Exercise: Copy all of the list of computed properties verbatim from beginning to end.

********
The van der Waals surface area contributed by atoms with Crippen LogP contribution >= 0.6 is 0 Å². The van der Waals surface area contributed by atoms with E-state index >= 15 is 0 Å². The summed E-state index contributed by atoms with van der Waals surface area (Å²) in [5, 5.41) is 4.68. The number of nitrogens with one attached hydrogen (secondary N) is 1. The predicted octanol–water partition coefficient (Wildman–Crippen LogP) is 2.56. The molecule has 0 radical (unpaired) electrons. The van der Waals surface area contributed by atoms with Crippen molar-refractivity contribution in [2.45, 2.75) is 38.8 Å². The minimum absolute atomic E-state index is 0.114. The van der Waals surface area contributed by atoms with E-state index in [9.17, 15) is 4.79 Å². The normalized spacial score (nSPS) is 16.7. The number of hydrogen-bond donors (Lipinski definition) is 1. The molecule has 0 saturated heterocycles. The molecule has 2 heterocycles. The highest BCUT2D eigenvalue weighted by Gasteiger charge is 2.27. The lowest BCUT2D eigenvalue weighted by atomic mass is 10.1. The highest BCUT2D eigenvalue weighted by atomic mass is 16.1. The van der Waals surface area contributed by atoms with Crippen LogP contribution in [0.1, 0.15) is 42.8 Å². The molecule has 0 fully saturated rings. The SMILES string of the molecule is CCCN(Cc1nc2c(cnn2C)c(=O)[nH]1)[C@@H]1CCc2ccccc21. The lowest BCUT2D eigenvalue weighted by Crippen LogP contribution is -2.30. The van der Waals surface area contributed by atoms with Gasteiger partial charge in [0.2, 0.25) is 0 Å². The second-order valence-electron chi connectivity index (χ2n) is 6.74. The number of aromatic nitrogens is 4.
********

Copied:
The van der Waals surface area contributed by atoms with Crippen LogP contribution >= 0.6 is 0 Å². The van der Waals surface area contributed by atoms with E-state index >= 15 is 0 Å². The summed E-state index contributed by atoms with van der Waals surface area (Å²) in [5, 5.41) is 4.68. The number of nitrogens with one attached hydrogen (secondary N) is 1. The predicted octanol–water partition coefficient (Wildman–Crippen LogP) is 2.56. The molecule has 0 radical (unpaired) electrons. The van der Waals surface area contributed by atoms with Crippen molar-refractivity contribution in [2.45, 2.75) is 38.8 Å². The minimum absolute atomic E-state index is 0.114. The van der Waals surface area contributed by atoms with E-state index in [9.17, 15) is 4.79 Å². The normalized spacial score (nSPS) is 16.7. The number of hydrogen-bond donors (Lipinski definition) is 1. The molecule has 0 saturated heterocycles. The molecule has 2 heterocycles. The highest BCUT2D eigenvalue weighted by Gasteiger charge is 2.27. The lowest BCUT2D eigenvalue weighted by atomic mass is 10.1. The highest BCUT2D eigenvalue weighted by atomic mass is 16.1. The van der Waals surface area contributed by atoms with Crippen LogP contribution in [0.1, 0.15) is 42.8 Å². The molecule has 0 fully saturated rings. The SMILES string of the molecule is CCCN(Cc1nc2c(cnn2C)c(=O)[nH]1)[C@@H]1CCc2ccccc21. The lowest BCUT2D eigenvalue weighted by Crippen LogP contribution is -2.30. The van der Waals surface area contributed by atoms with Gasteiger partial charge in [0.2, 0.25) is 0 Å². The second-order valence-electron chi connectivity index (χ2n) is 6.74. The number of aromatic nitrogens is 4.